The emergency meeting that led Walker to quit – Politico

GREENVILLE, SC - SEPTEMBER 18:  Wisconsin Governor and republican presidential candidate Scott Walker speaks to voters at the Heritage Action Presidential Candidate Forum September 18, 2015 in Greenville, South Carolina. Eleven republican candidates each had twenty five minutes to talk to voters Friday at the Bons Secours Wellness arena in the upstate of South Carolina. (Photo by Sean Rayford/Getty Images)

GREENVILLE, SC – SEPTEMBER 18: Wisconsin Governor and republican presidential candidate Scott Walker speaks to voters at the Heritage Action Presidential Candidate Forum September 18, 2015 in Greenville, South Carolina. Eleven republican candidates each had twenty five minutes to talk to voters Friday at the Bons Secours Wellness arena in the upstate of South Carolina.

The governor left his closest supporters in the dark, even his biggest financial backers.

It’s almost always bad news when a candidate’s spouse calls an emergency meeting.

But that’s what happened late last week when Scott Walker’s wife, Tonette, and his campaign chairman, Mike Grebe, reached out to a small number of longtime Walker aides and summoned them to the governor’s mansion on Monday morning.

The topic was obvious: the future of Walker’s struggling presidential campaign.

Walker had just limped out of a disappointing second presidential debate. The governor had spent weeks preparing for the showdown, knowing his political life depended on it. He’d practiced giving punchier answers and making sure to use up all his allotted time.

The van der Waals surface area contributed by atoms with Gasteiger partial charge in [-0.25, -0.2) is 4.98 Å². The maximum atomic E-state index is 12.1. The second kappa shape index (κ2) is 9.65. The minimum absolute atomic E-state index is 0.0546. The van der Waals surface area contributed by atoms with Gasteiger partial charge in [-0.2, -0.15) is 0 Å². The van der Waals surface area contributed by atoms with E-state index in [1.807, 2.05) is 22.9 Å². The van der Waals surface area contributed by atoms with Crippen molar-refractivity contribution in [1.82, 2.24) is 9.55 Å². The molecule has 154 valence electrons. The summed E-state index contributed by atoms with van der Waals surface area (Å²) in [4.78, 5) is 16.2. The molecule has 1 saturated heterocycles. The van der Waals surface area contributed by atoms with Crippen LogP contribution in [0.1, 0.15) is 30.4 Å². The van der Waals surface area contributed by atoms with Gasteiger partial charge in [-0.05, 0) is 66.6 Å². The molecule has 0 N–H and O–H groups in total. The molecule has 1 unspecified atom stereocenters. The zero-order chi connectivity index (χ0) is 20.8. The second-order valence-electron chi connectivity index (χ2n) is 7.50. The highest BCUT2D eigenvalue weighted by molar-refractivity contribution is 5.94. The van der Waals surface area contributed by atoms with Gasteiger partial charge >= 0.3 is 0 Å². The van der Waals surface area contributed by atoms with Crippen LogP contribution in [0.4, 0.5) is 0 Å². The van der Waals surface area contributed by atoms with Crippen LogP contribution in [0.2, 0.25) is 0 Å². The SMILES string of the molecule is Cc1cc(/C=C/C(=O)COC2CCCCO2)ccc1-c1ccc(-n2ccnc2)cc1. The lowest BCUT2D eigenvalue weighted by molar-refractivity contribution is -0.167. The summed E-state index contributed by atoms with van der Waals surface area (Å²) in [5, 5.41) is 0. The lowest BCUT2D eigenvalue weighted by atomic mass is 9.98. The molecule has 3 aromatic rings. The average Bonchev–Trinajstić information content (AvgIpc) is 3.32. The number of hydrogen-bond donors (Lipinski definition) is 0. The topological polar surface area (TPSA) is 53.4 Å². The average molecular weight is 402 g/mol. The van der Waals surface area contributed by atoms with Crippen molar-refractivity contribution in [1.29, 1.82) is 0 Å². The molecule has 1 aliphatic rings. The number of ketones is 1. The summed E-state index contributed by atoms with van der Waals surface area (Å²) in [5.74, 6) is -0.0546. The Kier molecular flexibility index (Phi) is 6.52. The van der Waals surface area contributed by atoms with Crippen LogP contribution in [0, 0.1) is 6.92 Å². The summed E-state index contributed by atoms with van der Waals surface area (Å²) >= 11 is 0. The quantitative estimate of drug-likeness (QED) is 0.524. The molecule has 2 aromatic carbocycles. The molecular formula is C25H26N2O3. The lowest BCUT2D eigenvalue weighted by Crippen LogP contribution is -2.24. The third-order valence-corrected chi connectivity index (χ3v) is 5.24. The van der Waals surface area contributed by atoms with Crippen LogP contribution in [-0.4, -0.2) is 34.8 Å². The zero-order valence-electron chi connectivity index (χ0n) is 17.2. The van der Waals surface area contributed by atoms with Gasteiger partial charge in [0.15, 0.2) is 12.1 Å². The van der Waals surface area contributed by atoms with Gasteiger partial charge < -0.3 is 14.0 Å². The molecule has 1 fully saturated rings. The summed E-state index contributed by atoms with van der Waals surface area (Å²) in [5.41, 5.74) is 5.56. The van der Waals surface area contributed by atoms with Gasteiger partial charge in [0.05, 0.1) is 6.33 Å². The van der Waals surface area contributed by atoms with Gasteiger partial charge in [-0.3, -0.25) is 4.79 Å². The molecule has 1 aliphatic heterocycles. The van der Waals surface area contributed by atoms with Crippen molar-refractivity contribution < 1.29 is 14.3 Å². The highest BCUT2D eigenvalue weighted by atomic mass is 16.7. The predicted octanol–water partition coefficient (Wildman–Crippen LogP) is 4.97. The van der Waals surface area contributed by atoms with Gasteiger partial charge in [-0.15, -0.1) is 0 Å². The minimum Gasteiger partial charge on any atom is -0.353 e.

But the reviews had been brutal. Donors were grousing, and money was drying up. It was a painful turn for Walker, who had quickly vaulted to the top of the Iowa polls, powered by a fiery January speech in Des Moines, only to drop precipitously in the summer amid Donald Trump’s rise. He had gone from front-runner to also-ran in a matter of months.

So on Monday morning, the group of advisers — including veteran Walker hands John Hiller, Bill Eisner, Ed Goeas, and Jim Villa — huddled with Scott and Tonette Walker. The top of the agenda, according to campaign sources: polling and fundraising. And the numbers were bad.

Shortly after the meeting wrapped, Walker arrived at his decision: He was out. It was a shocking and sudden move that blindsided many of Walker’s closest allies, threw the power of super PACs into doubt and opened opportunities for rivals to pick up patrons, staff, and supporters.

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